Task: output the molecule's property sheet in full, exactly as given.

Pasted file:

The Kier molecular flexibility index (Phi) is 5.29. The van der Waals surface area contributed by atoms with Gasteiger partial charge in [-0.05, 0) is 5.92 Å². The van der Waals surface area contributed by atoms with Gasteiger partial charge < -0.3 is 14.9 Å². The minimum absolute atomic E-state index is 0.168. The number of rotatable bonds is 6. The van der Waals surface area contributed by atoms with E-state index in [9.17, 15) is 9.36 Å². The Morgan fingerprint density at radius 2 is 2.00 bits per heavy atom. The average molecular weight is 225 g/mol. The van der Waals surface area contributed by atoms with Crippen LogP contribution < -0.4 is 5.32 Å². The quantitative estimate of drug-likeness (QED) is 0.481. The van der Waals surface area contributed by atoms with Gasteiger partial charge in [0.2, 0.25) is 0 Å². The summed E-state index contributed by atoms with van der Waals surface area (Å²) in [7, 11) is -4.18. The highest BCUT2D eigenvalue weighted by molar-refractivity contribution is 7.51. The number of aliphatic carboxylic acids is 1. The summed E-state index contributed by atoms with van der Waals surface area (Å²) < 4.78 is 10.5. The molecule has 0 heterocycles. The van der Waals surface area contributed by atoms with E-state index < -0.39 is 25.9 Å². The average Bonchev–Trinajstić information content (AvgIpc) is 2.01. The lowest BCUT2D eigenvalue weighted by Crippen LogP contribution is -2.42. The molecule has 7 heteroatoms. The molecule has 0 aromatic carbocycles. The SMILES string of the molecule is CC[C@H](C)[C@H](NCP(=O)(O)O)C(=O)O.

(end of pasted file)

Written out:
The Kier molecular flexibility index (Phi) is 5.29. The van der Waals surface area contributed by atoms with Gasteiger partial charge in [-0.05, 0) is 5.92 Å². The van der Waals surface area contributed by atoms with Gasteiger partial charge < -0.3 is 14.9 Å². The minimum absolute atomic E-state index is 0.168. The number of rotatable bonds is 6. The van der Waals surface area contributed by atoms with E-state index in [9.17, 15) is 9.36 Å². The Morgan fingerprint density at radius 2 is 2.00 bits per heavy atom. The average molecular weight is 225 g/mol. The van der Waals surface area contributed by atoms with Crippen LogP contribution < -0.4 is 5.32 Å². The quantitative estimate of drug-likeness (QED) is 0.481. The van der Waals surface area contributed by atoms with Gasteiger partial charge in [0.2, 0.25) is 0 Å². The summed E-state index contributed by atoms with van der Waals surface area (Å²) in [7, 11) is -4.18. The highest BCUT2D eigenvalue weighted by molar-refractivity contribution is 7.51. The number of aliphatic carboxylic acids is 1. The summed E-state index contributed by atoms with van der Waals surface area (Å²) < 4.78 is 10.5. The molecule has 0 heterocycles. The van der Waals surface area contributed by atoms with E-state index < -0.39 is 25.9 Å². The average Bonchev–Trinajstić information content (AvgIpc) is 2.01. The lowest BCUT2D eigenvalue weighted by Crippen LogP contribution is -2.42. The molecule has 7 heteroatoms. The molecule has 0 aromatic carbocycles. The SMILES string of the molecule is CC[C@H](C)[C@H](NCP(=O)(O)O)C(=O)O.